Thursday, February 3, 2022
Supreme Court Justice Stephen Breyer’s retirement announcement is not even one week old, yet Republican senators and prominent conservatives are already attacking Biden’s unnamed nominee. Instead of celebrating the president’s historic commitment to picking the nation’s first Black woman justice, conservatives have already made up their minds that Biden’s choice of a Black woman makes her automatically unqualified.***
The answer has little to do with Black women’s qualifications to serve on the highest court in the land. For the first 100 years of our country’s history, women and people of color couldn’t even attend law school. The first female federal judge was only appointed in 1928. The first Black federal judge was only appointed in 1949. The first Black woman federal judge was only appointed in 1966. And by 2020, there had still only ever been eight Black women to serve on the courts of appeals—a traditional prerequisite for a seat on the Supreme Court.
That systematic exclusion of Black women lawyers from the judiciary has clearly conditioned many conservatives to believe that there are no Black women good enough to be a Supreme Court justice. The nation is about to learn just how wrong they are.
Wednesday, January 26, 2022
Afra Afsharipour, Women and M&A, 12 UC Irvine Law Review (2022 Forthcoming)
Corporations, law firms and investment banks all state that diversity matters. This Article shows that there is a chasm between discourse and action. For the most important decisions undertaken by companies—large merger and acquisition (M&A) transactions—a gender gap persists. This Article provides a holistic examination of the entire network of lead actors involved in M&A, revealing that women’s leadership opportunities continue to be vastly unequal. Using hand-collected data from 700 transactions, this Article reveals that thirty years after women began to account for almost half of all law students, gender parity in M&A leadership lags far behind. To illustrate, over a 7-year period, women make up on average 10.5% of lead legal advisors for buyers in M&A. Moreover, this Article documents the lack of transparency on leadership data for other players in M&A. This Article argues that understanding, documenting, and disclosing the gender gap in M&A leadership is critical for increasing accountability and for determining the solutions that may work to reduce such disparities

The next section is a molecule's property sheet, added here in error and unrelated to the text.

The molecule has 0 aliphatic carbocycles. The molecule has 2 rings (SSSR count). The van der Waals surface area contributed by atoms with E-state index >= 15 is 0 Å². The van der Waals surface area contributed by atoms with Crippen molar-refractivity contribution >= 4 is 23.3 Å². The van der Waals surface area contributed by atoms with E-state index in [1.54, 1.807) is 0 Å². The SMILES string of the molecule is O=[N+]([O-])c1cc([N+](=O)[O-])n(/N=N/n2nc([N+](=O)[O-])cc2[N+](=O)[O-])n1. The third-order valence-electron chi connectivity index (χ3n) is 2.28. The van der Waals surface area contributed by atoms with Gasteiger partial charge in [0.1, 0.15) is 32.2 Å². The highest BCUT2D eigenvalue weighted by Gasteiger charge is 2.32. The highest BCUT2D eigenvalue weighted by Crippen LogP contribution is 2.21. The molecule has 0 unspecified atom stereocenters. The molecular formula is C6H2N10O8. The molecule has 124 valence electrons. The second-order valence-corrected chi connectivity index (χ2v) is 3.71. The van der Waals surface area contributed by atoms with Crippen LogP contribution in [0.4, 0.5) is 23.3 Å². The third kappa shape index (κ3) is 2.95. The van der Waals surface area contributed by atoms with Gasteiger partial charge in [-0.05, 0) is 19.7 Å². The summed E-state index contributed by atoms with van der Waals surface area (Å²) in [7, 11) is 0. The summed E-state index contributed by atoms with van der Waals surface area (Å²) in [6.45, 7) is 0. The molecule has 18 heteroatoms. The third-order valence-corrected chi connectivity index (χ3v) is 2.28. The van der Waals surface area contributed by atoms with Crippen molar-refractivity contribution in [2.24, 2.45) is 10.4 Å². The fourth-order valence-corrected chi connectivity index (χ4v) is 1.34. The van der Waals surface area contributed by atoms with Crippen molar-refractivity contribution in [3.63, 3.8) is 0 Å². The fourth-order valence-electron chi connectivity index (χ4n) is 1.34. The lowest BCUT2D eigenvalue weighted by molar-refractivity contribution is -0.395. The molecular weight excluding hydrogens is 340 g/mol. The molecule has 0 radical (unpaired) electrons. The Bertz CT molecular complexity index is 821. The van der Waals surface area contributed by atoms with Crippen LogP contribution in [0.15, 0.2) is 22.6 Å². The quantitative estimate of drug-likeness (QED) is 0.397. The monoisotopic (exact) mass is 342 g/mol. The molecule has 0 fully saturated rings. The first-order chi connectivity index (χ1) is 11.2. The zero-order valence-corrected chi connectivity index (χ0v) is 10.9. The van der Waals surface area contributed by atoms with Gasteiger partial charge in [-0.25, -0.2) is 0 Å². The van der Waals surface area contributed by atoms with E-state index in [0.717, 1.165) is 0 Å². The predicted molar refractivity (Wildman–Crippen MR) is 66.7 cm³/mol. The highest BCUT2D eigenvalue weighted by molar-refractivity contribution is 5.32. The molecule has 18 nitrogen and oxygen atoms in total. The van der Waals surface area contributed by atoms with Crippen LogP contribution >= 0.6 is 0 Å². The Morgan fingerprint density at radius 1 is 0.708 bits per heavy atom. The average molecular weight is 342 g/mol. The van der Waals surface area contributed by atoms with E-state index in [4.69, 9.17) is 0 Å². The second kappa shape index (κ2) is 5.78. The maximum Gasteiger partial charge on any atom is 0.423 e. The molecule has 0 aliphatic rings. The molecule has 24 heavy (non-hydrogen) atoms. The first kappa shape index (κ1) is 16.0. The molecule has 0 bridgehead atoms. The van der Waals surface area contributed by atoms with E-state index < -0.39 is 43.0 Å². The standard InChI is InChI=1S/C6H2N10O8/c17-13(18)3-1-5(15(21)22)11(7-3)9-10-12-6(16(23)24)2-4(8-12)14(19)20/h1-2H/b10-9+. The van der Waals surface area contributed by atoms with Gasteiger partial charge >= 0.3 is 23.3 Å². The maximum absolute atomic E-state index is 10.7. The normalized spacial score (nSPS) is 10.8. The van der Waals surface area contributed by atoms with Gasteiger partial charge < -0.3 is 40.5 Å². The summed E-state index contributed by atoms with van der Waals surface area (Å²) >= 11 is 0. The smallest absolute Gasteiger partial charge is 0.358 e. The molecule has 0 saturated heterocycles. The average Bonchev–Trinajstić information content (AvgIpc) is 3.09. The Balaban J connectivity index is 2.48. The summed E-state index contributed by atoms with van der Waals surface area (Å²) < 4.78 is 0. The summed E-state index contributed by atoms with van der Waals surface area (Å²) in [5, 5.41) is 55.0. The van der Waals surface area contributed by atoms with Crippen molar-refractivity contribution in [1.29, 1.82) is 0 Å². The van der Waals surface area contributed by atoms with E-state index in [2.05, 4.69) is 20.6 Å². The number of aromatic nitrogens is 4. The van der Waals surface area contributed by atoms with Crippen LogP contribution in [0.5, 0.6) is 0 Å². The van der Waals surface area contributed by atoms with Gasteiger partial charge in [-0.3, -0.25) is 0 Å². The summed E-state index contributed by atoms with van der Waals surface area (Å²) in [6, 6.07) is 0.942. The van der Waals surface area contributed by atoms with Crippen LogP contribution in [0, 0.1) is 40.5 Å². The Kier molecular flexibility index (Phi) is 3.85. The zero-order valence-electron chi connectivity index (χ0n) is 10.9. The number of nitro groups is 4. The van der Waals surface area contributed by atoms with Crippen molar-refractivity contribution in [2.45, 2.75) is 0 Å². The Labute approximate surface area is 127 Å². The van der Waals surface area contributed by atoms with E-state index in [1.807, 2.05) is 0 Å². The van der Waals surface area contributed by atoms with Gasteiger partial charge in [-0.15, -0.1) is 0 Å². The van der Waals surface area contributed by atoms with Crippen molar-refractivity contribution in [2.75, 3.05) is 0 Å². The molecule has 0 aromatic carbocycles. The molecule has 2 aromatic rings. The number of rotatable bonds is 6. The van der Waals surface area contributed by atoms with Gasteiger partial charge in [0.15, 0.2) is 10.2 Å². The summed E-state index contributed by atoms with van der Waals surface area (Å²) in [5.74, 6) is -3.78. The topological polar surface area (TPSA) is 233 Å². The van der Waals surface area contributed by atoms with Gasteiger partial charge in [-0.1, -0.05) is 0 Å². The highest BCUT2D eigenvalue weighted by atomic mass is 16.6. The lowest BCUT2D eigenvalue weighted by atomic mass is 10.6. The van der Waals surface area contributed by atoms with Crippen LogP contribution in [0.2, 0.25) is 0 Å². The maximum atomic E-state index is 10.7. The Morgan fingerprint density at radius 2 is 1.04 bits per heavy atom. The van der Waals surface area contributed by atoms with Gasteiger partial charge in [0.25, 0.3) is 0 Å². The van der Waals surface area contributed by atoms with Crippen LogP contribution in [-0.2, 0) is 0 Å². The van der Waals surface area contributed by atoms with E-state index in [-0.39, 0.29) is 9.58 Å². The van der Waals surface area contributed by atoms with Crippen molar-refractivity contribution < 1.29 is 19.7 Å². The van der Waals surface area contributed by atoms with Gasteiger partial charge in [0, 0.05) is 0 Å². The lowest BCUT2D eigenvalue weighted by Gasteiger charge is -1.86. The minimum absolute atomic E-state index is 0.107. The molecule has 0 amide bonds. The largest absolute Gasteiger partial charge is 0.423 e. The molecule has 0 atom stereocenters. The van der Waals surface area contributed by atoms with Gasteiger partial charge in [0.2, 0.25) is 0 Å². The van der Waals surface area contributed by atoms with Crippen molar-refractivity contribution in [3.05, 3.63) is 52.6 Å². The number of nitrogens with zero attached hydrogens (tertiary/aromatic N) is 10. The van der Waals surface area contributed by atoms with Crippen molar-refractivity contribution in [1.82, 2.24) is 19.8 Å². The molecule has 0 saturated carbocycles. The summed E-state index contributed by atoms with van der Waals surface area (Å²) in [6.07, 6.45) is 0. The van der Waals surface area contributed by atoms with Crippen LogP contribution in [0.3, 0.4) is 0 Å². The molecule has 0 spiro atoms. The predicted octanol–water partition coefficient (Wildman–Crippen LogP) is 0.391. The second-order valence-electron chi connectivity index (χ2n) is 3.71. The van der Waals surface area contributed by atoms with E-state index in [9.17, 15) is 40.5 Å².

Monday, January 17, 2022
Teneille R. Brown has posted Stereotypes, Sexism, and Superhuman Faculty on SSRN. This article is a preprint of a work forthcoming in volume 16 of the Florida International Law Review. This is a powerful and personal read capturing many important takeaways of pandemic teaching as its hardships have mapped on to gender, race, and parental status.
Despite our relative privilege, lawyers are not immune to the pandemic’s breathtaking ability to expose gender inequality. While working moms in other industries are afforded far fewer supports, and often cannot work from home, the lack of support offered by law schools and law firms has still been appalling. We risk losing much of the fragile equality we have won, as women scale back their pursuit of leadership positions, and have less focused time to spend researching cases, preparing for class, giving talks, or writing. The data are in: women lawyers’ productivity plummeted during the pandemic. This carried over to academic writing generally, where women’s submissions nosedived in the spring and summer. Women with children have lost 500 hours of research time, which makes them “disproportionately less likely to be promoted in rank and perhaps even more likely to drop out of academia altogether.”